John Anthony Lennon: Death Angel (1980 for Donna Coleman) [Capstone Records]

"Spirit, Passion, and the Right Hands"
“The formidable dimensions and the equally high technical and psychic demands experienced throughout the course of the “Concord” Sonata are not only overcome by the interpreter, rather, she far surpasses a mere ordering of the interrelated, stylistically colorful material and uses her manual and didactic possibilities for a strongly moved, impulsive interpretation. Donna Coleman takes the aura of inaccessibility from what is in the truest sense of the word an unwieldy, complex composition. A work for both specialists and aficionados becomes unexpectedly familiar, without having its edges or its stylistic autonomy appear tempered.”
Peter Cossé, Fono Forum (Berlin, 1990)

“This Second Pianoforte Sonata . . . finds here [Et’Cetera KTC 1079] its most convincing recorded version, due to its assertion, the assurance in its manner of effectively carrying out each detail, its analytical finesse.”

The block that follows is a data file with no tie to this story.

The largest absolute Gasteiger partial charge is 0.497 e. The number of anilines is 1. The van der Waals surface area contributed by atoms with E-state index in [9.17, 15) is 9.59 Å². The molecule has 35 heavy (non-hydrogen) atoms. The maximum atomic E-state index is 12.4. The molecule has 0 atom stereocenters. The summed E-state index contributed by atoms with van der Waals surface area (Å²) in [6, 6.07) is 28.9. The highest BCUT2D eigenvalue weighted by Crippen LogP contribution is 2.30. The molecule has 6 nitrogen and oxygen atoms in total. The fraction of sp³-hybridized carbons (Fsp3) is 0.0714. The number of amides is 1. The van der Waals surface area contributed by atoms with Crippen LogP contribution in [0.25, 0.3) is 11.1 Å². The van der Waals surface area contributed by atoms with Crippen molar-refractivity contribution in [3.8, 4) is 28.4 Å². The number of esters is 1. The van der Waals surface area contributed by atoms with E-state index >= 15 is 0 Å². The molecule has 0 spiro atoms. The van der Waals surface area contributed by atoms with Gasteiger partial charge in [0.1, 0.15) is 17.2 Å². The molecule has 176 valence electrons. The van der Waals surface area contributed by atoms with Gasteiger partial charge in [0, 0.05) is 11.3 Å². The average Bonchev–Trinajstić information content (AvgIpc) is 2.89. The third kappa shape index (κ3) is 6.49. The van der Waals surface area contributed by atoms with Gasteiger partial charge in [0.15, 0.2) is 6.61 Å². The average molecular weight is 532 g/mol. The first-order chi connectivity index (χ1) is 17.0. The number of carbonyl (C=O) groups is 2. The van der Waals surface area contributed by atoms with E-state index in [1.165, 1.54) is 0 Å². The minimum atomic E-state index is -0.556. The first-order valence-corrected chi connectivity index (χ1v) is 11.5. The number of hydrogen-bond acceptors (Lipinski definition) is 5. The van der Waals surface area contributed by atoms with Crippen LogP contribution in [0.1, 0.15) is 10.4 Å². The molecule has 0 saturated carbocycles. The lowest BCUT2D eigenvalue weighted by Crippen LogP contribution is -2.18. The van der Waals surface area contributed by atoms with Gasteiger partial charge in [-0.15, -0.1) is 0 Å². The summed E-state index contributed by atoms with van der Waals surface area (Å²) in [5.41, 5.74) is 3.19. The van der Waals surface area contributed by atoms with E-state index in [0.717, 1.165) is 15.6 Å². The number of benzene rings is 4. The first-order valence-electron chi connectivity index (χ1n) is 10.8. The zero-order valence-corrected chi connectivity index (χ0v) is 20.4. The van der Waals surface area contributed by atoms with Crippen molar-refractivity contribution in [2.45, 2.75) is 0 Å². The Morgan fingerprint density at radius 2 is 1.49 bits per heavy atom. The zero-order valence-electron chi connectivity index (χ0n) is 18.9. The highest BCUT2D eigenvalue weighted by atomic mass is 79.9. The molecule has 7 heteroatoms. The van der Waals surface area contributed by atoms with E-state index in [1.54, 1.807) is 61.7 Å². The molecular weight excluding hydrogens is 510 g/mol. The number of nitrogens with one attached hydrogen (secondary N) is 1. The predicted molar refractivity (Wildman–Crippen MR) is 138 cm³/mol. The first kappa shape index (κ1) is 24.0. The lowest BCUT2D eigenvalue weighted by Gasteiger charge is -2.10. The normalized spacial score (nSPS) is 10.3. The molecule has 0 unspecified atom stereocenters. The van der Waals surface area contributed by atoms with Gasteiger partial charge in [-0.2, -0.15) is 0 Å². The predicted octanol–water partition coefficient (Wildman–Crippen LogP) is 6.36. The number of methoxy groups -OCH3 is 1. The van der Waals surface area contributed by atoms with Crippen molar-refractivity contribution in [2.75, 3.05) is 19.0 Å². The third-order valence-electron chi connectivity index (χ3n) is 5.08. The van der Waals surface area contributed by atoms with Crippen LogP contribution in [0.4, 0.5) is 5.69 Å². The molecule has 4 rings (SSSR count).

Christian Tarting, Diapason (Paris, February 1990)
awarded the Diapason d’Or and Editor’s Choice

"Donna Coleman's performance of Ives's First Sonata [Et’Cetera KTC 1147] is grand and sweeping, strong and confident, filled with charm and overflowing with joy. It immediately becomes my preferred version."
James H. North, Fanfare Magazine (USA, 1993)

“Donna Coleman’s recording of Ignacio Cervantes’s Danzas Cubanas [OutBach® CN001] is a beautiful recording event. . . . Everything here is a rare musical success, thanks to the serene majesty of the interpretation, the tone color, the presentation, and the interest and curiosity that these compositions arouse.”
Jean-Marc Warszawski, www.musicologie.org (online, 3rd January 2011)